With an upcoming presidential election and ongoing pandemic, conversations on voter rights and registration are becoming increasingly salient in the U.S.. The U.S. has faced many voting registration challenges in the past with a lower voter turnout than most developed countries. Now, as the pandemic increases voting difficulty during an already heated election year, many fear that disadvantaged communities will continue to remain underrepresented in the 2020 vote, even as new systems are put in place.

Michigan, a state that has had issues with voting registration and rights in the past,  is currently poised as a battleground state for the election, making issues of voter turnout more important than ever. In this case study we take a closer look at some of the challenges that voters face in Michigan and the steps that need to be taken to ensure a fair and free election for all.



In 2018, an independent, non-partisan investigation by the Citizens Research Council of Michigan found that Michigan is highly gerrymandered. During the redistricting process after the 2010 census, voting district boundaries were drawn in manipulative ways to favor certain political parties. The effects of redistricting have lasted four election cycles and have been affecting low-income, communities of color in particular.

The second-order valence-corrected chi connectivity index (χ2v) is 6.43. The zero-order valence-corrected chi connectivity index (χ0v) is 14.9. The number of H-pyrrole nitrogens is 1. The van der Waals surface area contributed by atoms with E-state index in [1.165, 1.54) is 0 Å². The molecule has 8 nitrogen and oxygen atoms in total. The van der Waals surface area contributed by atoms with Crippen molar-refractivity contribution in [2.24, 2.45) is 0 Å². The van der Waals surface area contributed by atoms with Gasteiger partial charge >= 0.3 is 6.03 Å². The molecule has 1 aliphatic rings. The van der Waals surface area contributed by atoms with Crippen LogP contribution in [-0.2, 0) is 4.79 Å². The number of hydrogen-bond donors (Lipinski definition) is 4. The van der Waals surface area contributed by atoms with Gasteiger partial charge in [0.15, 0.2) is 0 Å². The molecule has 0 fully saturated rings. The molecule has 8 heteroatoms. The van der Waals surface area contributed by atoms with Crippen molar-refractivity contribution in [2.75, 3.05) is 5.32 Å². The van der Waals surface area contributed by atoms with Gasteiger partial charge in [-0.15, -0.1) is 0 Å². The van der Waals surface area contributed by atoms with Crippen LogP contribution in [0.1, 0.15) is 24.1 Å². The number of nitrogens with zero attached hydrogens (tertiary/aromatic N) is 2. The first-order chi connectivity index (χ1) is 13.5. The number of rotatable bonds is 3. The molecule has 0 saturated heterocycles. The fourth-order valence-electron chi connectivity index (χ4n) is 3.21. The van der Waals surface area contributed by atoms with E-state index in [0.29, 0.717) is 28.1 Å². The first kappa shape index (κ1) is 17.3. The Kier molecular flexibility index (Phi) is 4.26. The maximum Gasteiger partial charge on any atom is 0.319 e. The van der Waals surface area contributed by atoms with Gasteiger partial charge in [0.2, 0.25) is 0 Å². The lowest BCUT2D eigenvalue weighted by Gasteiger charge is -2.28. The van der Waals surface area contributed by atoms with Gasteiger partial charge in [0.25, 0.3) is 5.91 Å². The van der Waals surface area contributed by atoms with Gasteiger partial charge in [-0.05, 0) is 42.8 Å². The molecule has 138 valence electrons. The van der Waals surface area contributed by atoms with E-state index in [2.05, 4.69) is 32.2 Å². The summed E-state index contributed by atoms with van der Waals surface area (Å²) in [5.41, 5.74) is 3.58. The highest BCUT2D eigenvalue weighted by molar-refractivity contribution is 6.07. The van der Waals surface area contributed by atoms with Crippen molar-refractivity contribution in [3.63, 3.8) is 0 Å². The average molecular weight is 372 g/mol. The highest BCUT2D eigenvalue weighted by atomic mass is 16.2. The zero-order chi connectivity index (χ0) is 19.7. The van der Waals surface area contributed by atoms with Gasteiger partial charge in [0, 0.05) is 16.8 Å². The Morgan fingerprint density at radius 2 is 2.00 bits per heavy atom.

Prompted by the independent investigation, Proposal 2 was passed in November, 2018 to combat gerrymandering. Instead of depending on the Michigan State Legislature to draw voting district boundaries, an independent redistricting commission of citizens has been given the power to determine these districts. The results of the independent redistricting commission will not be realized for this election cycle, taking effect in 2022. However, voters hope that by drawing members from all political parties, redistricting will be more fair under the new commission.

Voter Registration

Voter registration remains a contentious issue in Michigan. In 2008, the American Civil Liberties Union (ACLU) sued Michigan for its voter roll purging practices in which election officials were required to remove voter registrations when their voter identification cards were returned as undeliverable by the post office. Although 5,500 voter registrations were restored at that time, many voters continue to face the risk of having their voter registration withdrawn. For example, voters may face challenges to their registration when they move to new in-state jurisdictions or have a city clerk deem their registration unqualified without receiving notice. 

The formerly incarcerated are also not properly informed of their right to vote, according to a recent report by the U.S. Commission on Civil Rights. The report shows that this disproportionately affects communities of color. Pre-registration for 16 and 17 year olds is also not currently allowed in Michigan which many other states have adopted across the country to allow for more accessible voter registration.


In 2018, the Secretary of State’s office developed an online voter registration system to help make registration easier for citizens. Proposal 3, passed in 2018, will also allow for voters to be automatically registered in the Secretary of State office whenever they get or upgrade a Michigan driving license after the age of 18.  However, because Proposal 3 was enacted as recently as 2019, many people remain unregistered for this election cycle; it is still essential to both register to vote and check your voter registration before election day.